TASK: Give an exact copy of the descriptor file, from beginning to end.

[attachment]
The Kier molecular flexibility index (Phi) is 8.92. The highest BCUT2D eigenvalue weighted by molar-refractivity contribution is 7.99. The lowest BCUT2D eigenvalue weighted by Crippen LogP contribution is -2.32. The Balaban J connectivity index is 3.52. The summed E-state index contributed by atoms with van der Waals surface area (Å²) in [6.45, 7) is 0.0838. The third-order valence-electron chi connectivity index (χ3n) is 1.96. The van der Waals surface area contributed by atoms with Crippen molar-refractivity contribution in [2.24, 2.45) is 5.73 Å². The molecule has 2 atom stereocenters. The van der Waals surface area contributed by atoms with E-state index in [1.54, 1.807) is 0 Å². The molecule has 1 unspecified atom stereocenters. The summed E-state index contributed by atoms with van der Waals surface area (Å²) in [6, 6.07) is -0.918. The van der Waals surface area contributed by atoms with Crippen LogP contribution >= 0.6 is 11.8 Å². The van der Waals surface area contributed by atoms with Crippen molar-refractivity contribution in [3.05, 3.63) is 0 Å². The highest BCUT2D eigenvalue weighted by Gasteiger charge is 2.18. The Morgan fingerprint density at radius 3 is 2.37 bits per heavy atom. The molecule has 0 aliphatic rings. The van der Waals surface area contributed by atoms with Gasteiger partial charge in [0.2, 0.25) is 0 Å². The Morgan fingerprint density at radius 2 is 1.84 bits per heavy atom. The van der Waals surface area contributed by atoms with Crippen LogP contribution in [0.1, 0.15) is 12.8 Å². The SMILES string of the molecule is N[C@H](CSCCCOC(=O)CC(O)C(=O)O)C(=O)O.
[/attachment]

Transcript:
The Kier molecular flexibility index (Phi) is 8.92. The highest BCUT2D eigenvalue weighted by molar-refractivity contribution is 7.99. The lowest BCUT2D eigenvalue weighted by Crippen LogP contribution is -2.32. The Balaban J connectivity index is 3.52. The summed E-state index contributed by atoms with van der Waals surface area (Å²) in [6.45, 7) is 0.0838. The third-order valence-electron chi connectivity index (χ3n) is 1.96. The van der Waals surface area contributed by atoms with Crippen molar-refractivity contribution in [2.24, 2.45) is 5.73 Å². The molecule has 2 atom stereocenters. The van der Waals surface area contributed by atoms with E-state index in [1.54, 1.807) is 0 Å². The molecule has 1 unspecified atom stereocenters. The summed E-state index contributed by atoms with van der Waals surface area (Å²) in [6, 6.07) is -0.918. The van der Waals surface area contributed by atoms with Crippen LogP contribution >= 0.6 is 11.8 Å². The van der Waals surface area contributed by atoms with Crippen molar-refractivity contribution in [3.05, 3.63) is 0 Å². The highest BCUT2D eigenvalue weighted by Gasteiger charge is 2.18. The Morgan fingerprint density at radius 3 is 2.37 bits per heavy atom. The molecule has 0 aliphatic rings. The van der Waals surface area contributed by atoms with Gasteiger partial charge in [0.2, 0.25) is 0 Å². The Morgan fingerprint density at radius 2 is 1.84 bits per heavy atom. The van der Waals surface area contributed by atoms with Crippen LogP contribution in [0.1, 0.15) is 12.8 Å². The SMILES string of the molecule is N[C@H](CSCCCOC(=O)CC(O)C(=O)O)C(=O)O.